The civil society of multimedia authors (SCAM) and the society of people of letters (SDGL) unveiled, on Tuesday March 28, the key figures of the new “barometer of author/publisher relations”.
Book authors feel underpaid for their work. According to a study published Tuesday, March 28 by two representative organizations, some must even insist on receiving their due. This “barometer of author/publisher relations”, carried out every two or three years by the Civil Society of Multimedia Authors (SCAM) and the Society of Literary People (SGDL), shows that the remuneration of the author in the price excluding tax of a book represents, “all genres combined, an average rate of 8.2% for the printed book and 11% for digital exploitation”. This is equivalent to 1.55 euros on a book sold for 20 euros in bookstores.
“These low rates, which have not changed for two years, hide gender disparities”, note the sponsors of the study, carried out at the end of 2022 with 16,000 member authors. Literature pays better on average (9%), with beautiful books (9%), than documents or essays (8%), comics (7%) or children’s books (6%). Rare are those who manage to make a living from the profession of author. They are 67% to exercise another profession, and 65% for whom the books provide less than a quarter of their annual income. Only 22% earn more than half of their income from books. Finally, “49% of perpetrators experience a deterioration in their financial situation”report the SCAM and the SGDL.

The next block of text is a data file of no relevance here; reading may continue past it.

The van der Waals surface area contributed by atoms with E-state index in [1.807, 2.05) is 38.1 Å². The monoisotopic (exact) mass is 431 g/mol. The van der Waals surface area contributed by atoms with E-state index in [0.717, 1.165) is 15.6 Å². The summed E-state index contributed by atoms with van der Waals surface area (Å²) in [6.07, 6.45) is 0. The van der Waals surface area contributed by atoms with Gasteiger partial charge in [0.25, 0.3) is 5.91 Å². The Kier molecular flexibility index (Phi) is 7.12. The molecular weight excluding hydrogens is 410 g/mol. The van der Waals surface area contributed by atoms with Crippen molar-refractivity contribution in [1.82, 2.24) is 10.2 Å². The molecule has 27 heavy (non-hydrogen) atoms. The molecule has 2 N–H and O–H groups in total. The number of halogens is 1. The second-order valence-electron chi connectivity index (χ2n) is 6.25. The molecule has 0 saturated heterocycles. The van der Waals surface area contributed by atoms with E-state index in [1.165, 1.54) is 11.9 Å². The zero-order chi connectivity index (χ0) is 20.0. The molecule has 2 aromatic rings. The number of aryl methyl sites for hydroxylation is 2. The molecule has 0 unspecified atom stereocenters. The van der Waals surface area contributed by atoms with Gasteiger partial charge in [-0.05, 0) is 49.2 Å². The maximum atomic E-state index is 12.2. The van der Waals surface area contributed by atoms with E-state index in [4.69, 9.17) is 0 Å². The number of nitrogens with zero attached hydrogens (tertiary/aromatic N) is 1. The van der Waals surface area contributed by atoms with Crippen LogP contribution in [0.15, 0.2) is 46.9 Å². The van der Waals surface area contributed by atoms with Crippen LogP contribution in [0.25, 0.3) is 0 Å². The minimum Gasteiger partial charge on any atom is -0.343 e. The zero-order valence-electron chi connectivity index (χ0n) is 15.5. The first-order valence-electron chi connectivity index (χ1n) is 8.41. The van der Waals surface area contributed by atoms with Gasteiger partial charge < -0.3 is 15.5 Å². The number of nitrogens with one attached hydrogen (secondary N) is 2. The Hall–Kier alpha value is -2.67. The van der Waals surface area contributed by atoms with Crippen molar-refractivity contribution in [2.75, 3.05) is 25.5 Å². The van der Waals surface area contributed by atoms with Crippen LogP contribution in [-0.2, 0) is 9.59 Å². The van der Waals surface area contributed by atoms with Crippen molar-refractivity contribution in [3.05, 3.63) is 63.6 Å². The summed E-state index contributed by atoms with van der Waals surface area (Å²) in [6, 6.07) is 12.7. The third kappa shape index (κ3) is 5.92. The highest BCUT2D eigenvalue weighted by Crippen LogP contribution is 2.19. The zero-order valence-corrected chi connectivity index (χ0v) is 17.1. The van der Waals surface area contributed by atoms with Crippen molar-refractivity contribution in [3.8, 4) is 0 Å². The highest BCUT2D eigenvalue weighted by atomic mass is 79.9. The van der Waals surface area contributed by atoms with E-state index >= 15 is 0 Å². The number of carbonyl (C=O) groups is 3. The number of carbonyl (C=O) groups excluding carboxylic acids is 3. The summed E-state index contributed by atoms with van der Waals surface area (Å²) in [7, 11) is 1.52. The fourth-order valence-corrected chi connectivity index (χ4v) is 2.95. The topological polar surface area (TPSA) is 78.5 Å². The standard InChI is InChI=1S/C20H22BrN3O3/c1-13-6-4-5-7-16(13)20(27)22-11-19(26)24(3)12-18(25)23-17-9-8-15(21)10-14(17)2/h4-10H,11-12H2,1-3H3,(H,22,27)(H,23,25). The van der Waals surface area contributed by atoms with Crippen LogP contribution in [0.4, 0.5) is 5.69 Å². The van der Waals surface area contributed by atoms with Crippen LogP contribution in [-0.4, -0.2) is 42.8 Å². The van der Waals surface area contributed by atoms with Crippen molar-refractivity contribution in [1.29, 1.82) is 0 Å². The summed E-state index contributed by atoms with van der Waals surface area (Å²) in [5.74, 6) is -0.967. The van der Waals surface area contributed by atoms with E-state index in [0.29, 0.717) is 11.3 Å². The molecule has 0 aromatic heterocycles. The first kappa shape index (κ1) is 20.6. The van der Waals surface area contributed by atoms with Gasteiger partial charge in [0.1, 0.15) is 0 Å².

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This “barometer” shows each time the perseverance necessary to get paid: “56% have written to their publisher at least once to claim payment of their rights. And they are still 46% to have encountered difficulties in getting paid the rights that are due to them.. They are even 2% to have signed a contract (illegal in principle) which does not include anything on copyright, against 0.5% two years earlier. The competition is fierce: 53% of authors say they have heard from their publisher that “the bottleneck of publication programs” was going to delay or prevent the publication of one of their books.
And they admit to being worried about the reorganization of the publishing sector, with the takeover of the French number one Hachette Livre by the Vivendi group of billionaire Vincent Bolloré. They are 86% to see “a risk of impoverishment of cultural diversity” et 77% “a strong threat to their freedom of expression”.